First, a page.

Sabita, Juni and Rajni, of Munda village, Bissamcuttak, felt concerned when they attended one of the PLA-LANN meeting where Komala’s story* was narrated. Something within them resonated with Komala’s story and the idea that nutrition garden can help them retain their health and avoid expenses of buying vegetables deeply touched them. Grown up together with other girls in the village, all the three girls shared their worries with rest of the nine friends. Together they thought they can do something. Since many people in the community had the (Block Co-ordinator) BC’s contact number, Rajni contacted him and enquired about how they could prepare nutrition beds. Having understood the details, the task of finding a piece of land was the next step. But who would give their land to a group of young adolescent girls?
One of their friends Nirmata had attended the meeting with her mother, who together with Niramata’s father planned on converting some of their land into a nutrition garden. This opened up possibilities for the girls and they all reached Nirmata’s home to convince her parents to give them a chance to grow their collective nutrition garden. Since the parents were convinced with the idea of nutrition garden, it did not take long for the girls to persuade them. Once the land for cultivation was decided, they thought they might not be able to do this on own their own. They had always helped their parents in the farm but never done it alone with all the onus of something new as the nutrition garden on them. The 17 of them went door to door requesting and seeking help from the men folk of the village to help them accomplish their task but some refused, some promised to help but never turned up and some said they were too busy to help! Being refused by most of them in the village, Sabita somehow managed to convince her elder brother to help her plough the field. Even though the men did not help, mothers of these girls understood their plight and desire behind the initiative and joined hands to prepare 90 beds!** When asked why they made 90 beds, their answer was simple, “We made as many as the land could have!” Rajni then called the BC within a week for the seeds and he was more than happy to help.
Juni, Rajni and Sabita proudly counted the number of vegetables they will be getting very soon. The 90 beds now contain plants of around ten vegetables, raddish, pumpkin, green leafy vegetables, fenugreek, brinjal, cumin seeds, bottle guard, onion, carrot and beans. It is only after sowing all their seeds they realized that there were too many beds and so they created mulch on those beds to avoid loss of moisture.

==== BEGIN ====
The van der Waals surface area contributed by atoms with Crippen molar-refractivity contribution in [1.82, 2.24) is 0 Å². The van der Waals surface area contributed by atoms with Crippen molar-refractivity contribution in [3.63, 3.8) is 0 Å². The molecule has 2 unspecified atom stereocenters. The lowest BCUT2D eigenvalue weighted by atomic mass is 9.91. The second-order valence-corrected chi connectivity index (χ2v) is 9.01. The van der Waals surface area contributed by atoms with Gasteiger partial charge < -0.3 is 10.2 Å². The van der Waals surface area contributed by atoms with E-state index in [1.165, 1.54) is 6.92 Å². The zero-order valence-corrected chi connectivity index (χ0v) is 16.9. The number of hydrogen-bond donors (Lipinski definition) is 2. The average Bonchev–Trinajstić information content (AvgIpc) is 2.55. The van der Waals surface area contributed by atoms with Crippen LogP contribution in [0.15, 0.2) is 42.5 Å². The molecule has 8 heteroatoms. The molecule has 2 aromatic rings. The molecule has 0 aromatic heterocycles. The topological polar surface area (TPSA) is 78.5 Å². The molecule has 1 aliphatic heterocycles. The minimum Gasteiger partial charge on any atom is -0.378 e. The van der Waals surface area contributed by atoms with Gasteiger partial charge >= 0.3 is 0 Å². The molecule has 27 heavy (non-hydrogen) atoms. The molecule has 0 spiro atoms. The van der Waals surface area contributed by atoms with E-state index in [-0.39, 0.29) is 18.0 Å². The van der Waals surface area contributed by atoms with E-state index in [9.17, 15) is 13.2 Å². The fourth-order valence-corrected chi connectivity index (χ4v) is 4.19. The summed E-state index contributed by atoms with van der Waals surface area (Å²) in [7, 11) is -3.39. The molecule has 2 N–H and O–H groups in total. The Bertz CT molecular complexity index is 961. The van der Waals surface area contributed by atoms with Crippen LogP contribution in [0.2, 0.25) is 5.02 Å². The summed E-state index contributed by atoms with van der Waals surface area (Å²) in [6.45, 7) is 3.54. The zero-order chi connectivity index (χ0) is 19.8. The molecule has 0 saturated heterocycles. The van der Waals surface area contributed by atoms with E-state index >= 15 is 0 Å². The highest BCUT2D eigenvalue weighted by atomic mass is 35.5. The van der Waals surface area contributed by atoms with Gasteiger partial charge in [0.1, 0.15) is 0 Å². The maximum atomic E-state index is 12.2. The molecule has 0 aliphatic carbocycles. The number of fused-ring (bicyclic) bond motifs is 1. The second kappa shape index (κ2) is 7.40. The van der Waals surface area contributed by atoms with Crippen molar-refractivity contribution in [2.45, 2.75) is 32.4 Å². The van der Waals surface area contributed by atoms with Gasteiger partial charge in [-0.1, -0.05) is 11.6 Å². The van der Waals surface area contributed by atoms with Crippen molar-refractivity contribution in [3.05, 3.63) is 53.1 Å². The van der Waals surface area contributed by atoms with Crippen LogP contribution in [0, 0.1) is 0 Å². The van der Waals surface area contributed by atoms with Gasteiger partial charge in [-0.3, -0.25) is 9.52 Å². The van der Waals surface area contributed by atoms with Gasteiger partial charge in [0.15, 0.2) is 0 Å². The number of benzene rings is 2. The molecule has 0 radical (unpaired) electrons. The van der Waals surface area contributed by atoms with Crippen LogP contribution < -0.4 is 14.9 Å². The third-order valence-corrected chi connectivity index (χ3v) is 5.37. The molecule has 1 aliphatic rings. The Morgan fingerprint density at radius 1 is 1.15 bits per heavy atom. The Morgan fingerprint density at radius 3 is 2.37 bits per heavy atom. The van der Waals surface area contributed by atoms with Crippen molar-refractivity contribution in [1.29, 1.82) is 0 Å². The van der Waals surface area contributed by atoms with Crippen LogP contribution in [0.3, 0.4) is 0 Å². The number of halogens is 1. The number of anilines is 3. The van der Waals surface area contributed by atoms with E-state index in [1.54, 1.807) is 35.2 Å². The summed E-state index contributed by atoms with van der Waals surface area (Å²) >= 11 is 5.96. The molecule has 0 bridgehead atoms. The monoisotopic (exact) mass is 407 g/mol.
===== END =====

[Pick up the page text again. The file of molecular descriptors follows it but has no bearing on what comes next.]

“The 17 of them went door to door requesting and seeking help from the men folk of the village to help them accomplish their task but some refused, some promised to help but never turned up and some said they were too busy to help!”
“Even though the men did not help, mothers of these girls understood their plight and desire behind the initiative and joined hands to prepare 90 beds!”
One always expects little girls to be shy and altruistic but these girls from Munda village were confident and had their own plans. On asking them what they would do with all the vegetables that will be available in about half a month, Rajni says that she would distribute the vegetables to the pregnant women in the village. Among the 67 households in the village there is only one pregnant mother and may be a few lactating mothers so one would assume that they plan to distribute all the produce among the villagers. But the girls have a different plan. Sabita, Juni and Rajni laugh at this and she reveals their plan, “We don’t feel like giving the vegetables to people who did not bother to help us. We would eat our produce in our homes, make sure all the young mothers and pregnant women get fresh vegetables to eat and sell the rest in the village or in the neighbouring villages”. Now that they achieved something they desired, much to everyone’s surprise and very little support and encouragement, they wanted to use their effort for themselves.They plan to send their brothers to sell vegetables in neighbouring villages and create a group fund. When asked if they can trust their brothers to give them the money from the sale, Rajni says that they are confident that brothers will give them their money back. This group fund explains Sabita would help them buy sanitary pads whenever any of them needs it and if they end up earning more they plan to plant more fruit trees they like, like Papaya and lemon!
A group of 17 adolescent girls take the village by surprise by pulling of 90 nutrition beds all alone and have together devised a plan to help themselves in the future. It shows their remarkable sense of alertness towards what goes on in the village and their willingness to engage with what is being offered to them through those meetings unlike passive listeners. They use their agency to start something that only few actively encouraged them to do which teaches us that it might not be necessary to be in a position of authority to take control of one’s own well being as there are ways in which these 17 girls negotiate and carve out spaces and use opportunities to do something they wish to. This wish can turn out to be as simple and as radical as ‘I want to eat healthy and stay healthy’.
This story is inspiring because it shows the potential of the adolescent girls group to rise from mere passive dependents to active participants and change makers. Their sheer courage to take up something that no one encouraged them to do by working hard after long hours of school brings out an innovative approach that the programme can incorporate by focusing on making more adolescent girls groups as they emerge as unexpected change initiators and powerful actors within the community.